, 2005), our research did not find a significant association between the
CRP gene and the metabolic syndrome. However, we showed an interaction between CRP rs1205 and affective status on the risk of the metabolic syndrome. Our finding of adolescent emotional problems being associated with elevated risk for the metabolic syndrome only in rs1205 CC homozygotes may be linked to their higher CRP levels. According the study by Halder et al., C allele carriers had a higher mean CRP level than the TT genotype ( Halder et al., 2010). Consistently with this finding, we showed that depressive symptoms were associated with higher risk Z-VAD-FMK clinical trial of the metabolic syndrome only in CC homozygotes, possibly through higher level of inflammation. The same study also reported interaction effect between three-marker haplotype (A–G–T, rs1417938–rs1800947–rs1205) and depressive symptoms on the higher level of CRP ( Halder et al., 2010). Unfortunately, our results are not directly comparable with these findings, since we do not have the information on the two other SNPs. It is possible that this three-marker haplotype, with T allele of rs1205, captures another functional significant variant within CRP gene. Our findings are in line with
the following hypothesis explaining the association Veliparib in vitro between depression and the metabolic syndrome: that depression dysregulates immune system pathways in ways that promote inflammation and through inflammation lead to higher risk of the metabolic syndrome. Recent studies have shown that early life trauma, with or without clinical depression, is associated with clinically significant levels of inflammation in adulthood (Danese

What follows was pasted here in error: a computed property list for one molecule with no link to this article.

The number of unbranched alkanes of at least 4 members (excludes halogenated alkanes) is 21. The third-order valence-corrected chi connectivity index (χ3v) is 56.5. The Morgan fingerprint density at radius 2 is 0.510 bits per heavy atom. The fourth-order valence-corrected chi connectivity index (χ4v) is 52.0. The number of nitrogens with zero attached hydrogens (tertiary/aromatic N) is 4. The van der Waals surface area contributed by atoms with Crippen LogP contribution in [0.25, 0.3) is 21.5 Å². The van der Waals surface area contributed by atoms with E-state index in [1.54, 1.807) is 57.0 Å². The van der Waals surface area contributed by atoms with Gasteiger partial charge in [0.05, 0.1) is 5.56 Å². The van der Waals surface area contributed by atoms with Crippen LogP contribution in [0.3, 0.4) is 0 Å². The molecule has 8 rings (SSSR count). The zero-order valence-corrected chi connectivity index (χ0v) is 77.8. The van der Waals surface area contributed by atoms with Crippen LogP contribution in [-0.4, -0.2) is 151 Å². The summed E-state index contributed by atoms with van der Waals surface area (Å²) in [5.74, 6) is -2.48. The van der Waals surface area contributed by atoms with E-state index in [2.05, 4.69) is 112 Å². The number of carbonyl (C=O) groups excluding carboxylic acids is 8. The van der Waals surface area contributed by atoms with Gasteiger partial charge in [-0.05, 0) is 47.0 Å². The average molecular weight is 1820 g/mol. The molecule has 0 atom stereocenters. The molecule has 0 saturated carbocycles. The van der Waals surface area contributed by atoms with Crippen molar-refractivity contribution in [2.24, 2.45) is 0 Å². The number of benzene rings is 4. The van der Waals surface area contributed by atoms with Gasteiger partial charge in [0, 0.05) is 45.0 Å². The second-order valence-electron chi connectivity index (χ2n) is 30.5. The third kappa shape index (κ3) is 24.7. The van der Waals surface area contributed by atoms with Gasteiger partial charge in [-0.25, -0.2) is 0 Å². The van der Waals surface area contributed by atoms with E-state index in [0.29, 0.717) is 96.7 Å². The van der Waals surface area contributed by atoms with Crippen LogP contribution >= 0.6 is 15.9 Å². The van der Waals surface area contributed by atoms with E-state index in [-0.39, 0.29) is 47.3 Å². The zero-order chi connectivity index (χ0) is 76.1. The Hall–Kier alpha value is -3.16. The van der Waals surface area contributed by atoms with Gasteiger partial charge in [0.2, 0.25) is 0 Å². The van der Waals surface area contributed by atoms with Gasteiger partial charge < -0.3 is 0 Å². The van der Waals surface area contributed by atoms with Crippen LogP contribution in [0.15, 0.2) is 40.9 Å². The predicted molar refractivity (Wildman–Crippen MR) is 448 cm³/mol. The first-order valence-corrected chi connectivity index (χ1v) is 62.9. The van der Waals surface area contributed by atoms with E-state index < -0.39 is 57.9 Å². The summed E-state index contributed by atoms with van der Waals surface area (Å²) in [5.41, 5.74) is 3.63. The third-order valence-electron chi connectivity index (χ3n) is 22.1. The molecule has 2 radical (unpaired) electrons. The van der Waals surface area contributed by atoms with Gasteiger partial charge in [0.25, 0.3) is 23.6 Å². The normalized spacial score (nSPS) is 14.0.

et al., 2007 and Pace et al., 2006). Stress system activation might promote inflammation process through several mechanisms: through activation of the sympathetic nervous system, through vagal withdrawal or through the development of glucocorticoid resistance associated with increased cytokine production (Raison et al., 2006). Thus, HPA axis hyperactivity and autonomic nervous system dysfunction could be one Clomifene plausible mechanism that explains how emotional problems in adolescence affect the metabolic syndrome in adulthood via the inflammation process (Kop and Gottdiener, 2005). In conclusion, we find that adolescent emotional problems are associated with the metabolic syndrome 40 years later, in women but not in men, although this sex difference was not statistically significant. We also show that a CRP polymorphism modifies the association between adolescent affective status and the metabolic syndrome. This suggests that inflammatory system genes could provide a link between depression and the metabolic syndrome but through more complex interactions than simple associations. Funding organisations had no role in design and conduct of the study or in preparation of the manuscript. The authors have no conflict of interests to disclosure.